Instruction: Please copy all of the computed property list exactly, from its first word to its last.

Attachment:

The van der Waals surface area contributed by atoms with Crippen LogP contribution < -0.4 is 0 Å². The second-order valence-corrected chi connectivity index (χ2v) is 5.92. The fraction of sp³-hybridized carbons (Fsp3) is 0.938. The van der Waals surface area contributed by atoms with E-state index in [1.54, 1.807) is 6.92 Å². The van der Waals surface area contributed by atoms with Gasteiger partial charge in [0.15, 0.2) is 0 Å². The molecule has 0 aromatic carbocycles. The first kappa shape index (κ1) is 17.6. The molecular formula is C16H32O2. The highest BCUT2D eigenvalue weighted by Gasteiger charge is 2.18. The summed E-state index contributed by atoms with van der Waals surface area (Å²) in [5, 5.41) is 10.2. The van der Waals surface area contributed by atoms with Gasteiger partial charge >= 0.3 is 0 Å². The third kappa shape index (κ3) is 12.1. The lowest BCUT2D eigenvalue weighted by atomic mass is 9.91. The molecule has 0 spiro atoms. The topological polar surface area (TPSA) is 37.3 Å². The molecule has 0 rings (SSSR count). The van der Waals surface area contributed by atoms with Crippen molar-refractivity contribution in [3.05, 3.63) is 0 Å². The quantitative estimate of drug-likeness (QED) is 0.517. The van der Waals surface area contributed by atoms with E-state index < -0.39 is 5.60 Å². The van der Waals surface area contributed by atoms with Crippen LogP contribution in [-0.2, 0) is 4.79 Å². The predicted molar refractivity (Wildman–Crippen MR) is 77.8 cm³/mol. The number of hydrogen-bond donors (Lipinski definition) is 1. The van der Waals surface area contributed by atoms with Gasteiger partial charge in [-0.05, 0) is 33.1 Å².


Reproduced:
The van der Waals surface area contributed by atoms with Crippen LogP contribution < -0.4 is 0 Å². The second-order valence-corrected chi connectivity index (χ2v) is 5.92. The fraction of sp³-hybridized carbons (Fsp3) is 0.938. The van der Waals surface area contributed by atoms with E-state index in [1.54, 1.807) is 6.92 Å². The van der Waals surface area contributed by atoms with Gasteiger partial charge in [0.15, 0.2) is 0 Å². The molecule has 0 aromatic carbocycles. The first kappa shape index (κ1) is 17.6. The molecular formula is C16H32O2. The highest BCUT2D eigenvalue weighted by Gasteiger charge is 2.18. The summed E-state index contributed by atoms with van der Waals surface area (Å²) in [5, 5.41) is 10.2. The van der Waals surface area contributed by atoms with Gasteiger partial charge >= 0.3 is 0 Å². The third kappa shape index (κ3) is 12.1. The lowest BCUT2D eigenvalue weighted by atomic mass is 9.91. The molecule has 0 spiro atoms. The topological polar surface area (TPSA) is 37.3 Å². The molecule has 0 rings (SSSR count). The van der Waals surface area contributed by atoms with Crippen molar-refractivity contribution in [3.05, 3.63) is 0 Å². The quantitative estimate of drug-likeness (QED) is 0.517. The van der Waals surface area contributed by atoms with E-state index < -0.39 is 5.60 Å². The van der Waals surface area contributed by atoms with Crippen LogP contribution in [-0.2, 0) is 4.79 Å². The predicted molar refractivity (Wildman–Crippen MR) is 77.8 cm³/mol. The number of hydrogen-bond donors (Lipinski definition) is 1. The van der Waals surface area contributed by atoms with Gasteiger partial charge in [-0.05, 0) is 33.1 Å².